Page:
History has always been a subject which we are passionate about at St John XXIII. Through history, we want children be enthusiastic, lifelong learners. Our intention for the teaching of history is to give pupils the opportunity to develop an understanding of why the world and its people are the way they are today; to be independent, resilient learners who enjoy challenges. They begin to ask questions as they explore the diversity of human experience, past lives and societies. We intend that by the end of their primary education, children will have a chronological understanding of British history from Prehistory to present day and are able to draw comparisons and make connections between different time periods and their own lives. Interlinked with this is the need to look at world history. At St John XXIII the children will explore the ancient civilisations of Egypt, Greece and Baghdad with dedicated Experience days, visitors and workshops interwoven in the curriculum topics, developing their understanding of trends over time and across concurrent civilisations. Pupils will look at the impact on the local area and are taught to understand how to keep themselves safe and be respectful in their communities.
At St John XXIII history is taught through investigation and enquiry. Children develop an understanding of how history has had an impact on our lives today both locally, nationally and internationally. Whilst it is important for children to have facts, we wish to encourage independent and critical thinking which will foster an understanding of ‘why’ as well as ‘who’, ‘what’, ‘when’ and ‘where’. Vocabulary is key in all classes across all topics. We want pupils to be good communicators – language will be modelled daily to encourage speaking and listening. Lessons are planned so that there is time for discussion and debate, fostering an environment of enquiry which enables children to revise and justify their opinions as well as encouraging children to ask as well as answer questions about history.
We believe that history should be an interactive subject which strives to ignite a child’s natural curiosity. History lessons will develop pupils God given talents by being creative and allowing their curiosity to flourish.
Each unit being planned includes opportunities for children to investigate, handle artefacts, pictorial evidence, watch historical footage, take part in role play activities, visit relevant sites and museums and where appropriate, experience oral history, engaging with historical characters and ways of life.
Our curriculum provides a rich variety of topics that cover The Stone Age to the first moon landing. All history topics start with an overarching 'Big Question' that the children contribute to answering throughout the unit to see how different events and actions can accumulate to build a deeper understanding of a historical period. They explore this question using a variety of investigative skills, engaging and becoming more familiar with historical skills such as analysing and debating the reliability of sources, making comparisons between historical periods, devising historically valid questions, drawing conclusions from sources and making links between events.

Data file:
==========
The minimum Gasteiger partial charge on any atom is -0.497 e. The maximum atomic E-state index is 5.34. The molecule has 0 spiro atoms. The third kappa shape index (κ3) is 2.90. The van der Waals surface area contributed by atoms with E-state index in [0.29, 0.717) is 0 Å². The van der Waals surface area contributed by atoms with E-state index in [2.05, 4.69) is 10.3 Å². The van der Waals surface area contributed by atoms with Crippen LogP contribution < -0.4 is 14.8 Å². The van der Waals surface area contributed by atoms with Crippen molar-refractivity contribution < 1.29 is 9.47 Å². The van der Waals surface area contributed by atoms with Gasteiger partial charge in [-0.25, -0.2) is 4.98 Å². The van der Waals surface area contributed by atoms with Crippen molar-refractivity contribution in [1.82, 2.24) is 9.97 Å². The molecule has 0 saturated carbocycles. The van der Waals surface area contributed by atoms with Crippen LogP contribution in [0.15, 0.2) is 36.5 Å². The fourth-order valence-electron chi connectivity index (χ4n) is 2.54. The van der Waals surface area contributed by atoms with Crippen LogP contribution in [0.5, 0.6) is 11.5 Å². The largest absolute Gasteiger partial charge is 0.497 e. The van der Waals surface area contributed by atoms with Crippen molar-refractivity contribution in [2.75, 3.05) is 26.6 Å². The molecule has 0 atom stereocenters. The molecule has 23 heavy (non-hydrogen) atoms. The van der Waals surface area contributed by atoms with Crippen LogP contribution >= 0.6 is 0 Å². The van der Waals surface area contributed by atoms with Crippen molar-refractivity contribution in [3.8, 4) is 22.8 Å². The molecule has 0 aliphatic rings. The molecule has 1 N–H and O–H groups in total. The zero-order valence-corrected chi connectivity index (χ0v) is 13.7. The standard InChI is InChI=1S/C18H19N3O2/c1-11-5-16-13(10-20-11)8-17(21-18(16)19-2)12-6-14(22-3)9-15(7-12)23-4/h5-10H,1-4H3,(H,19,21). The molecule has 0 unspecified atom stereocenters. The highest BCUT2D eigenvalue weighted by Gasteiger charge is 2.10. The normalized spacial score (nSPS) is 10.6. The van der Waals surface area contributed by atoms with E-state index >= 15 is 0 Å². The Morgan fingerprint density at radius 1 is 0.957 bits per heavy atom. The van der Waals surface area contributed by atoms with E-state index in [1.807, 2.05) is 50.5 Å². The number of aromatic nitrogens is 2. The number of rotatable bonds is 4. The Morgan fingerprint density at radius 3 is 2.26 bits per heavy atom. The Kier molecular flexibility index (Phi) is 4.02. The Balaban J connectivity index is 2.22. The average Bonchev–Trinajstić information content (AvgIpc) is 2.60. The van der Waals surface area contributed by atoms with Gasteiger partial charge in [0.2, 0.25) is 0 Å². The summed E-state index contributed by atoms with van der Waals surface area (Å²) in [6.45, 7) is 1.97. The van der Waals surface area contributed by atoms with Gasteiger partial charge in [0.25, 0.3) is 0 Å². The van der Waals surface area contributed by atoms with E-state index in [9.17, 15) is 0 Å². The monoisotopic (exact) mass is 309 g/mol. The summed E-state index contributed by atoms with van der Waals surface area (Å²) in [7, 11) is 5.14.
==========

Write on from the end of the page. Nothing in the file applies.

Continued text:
Underpinning this is an emphasis on children understanding the world around them, their country and their values.
Children learn to make links and form a life-long love of investigating, enquiry and questioning. This has a huge impact on other curricular areas due to the links the children make. Vocabulary is continually being expanded and embedded, giving children more confidence to tackle new ideas and dig deeper.
Cross-curricular links with history.
Geography is an integral part of history as land use and location are central to why certain historical events happened. Many of the tasks our children tackle in history lessons draw upon this understanding.
Each unit will look at an aspect of art from that era such as Roman pots and Maya tablets. This allows children to reflect on how art to help us build a picture about the past.
Through science each class looks at significant scientists and inventors, this is all linked to the children’s chronological understanding of the past, for example year 6 look at the Victorian inventor Thomas Edison’s invention of the electric light bulb when looking at the electricity unit.
History Trips, Visitors and Workshops
At St John XXIII we believe that fieldwork trips are highly valuable for cementing historical understanding and bringing history to life. We are fortunate to live in an area rich in local history, and we look at the impact on the local area.
Experience days are an important part of the history curriculum at St John XXIII. Like partaking in fieldwork, experience days give pupils the opportunity to immerse themselves in the past.
Across the whole school, there are four key historical learning intentions that the children will explore over the course of their education at St John XIII:
· To investigate and interpret the past.
· To build an overview of world history.
· To understand chronology.
· To communicate historically.
As they develop these skills in a range of contexts, so too will they develop the ability to be independent learners, using the key historical skills they have gained to analyse, question and compare sources of evidence to form their own judgements about the past. Children learn to make links and form a life-long love of investigating, enquiry and questioning.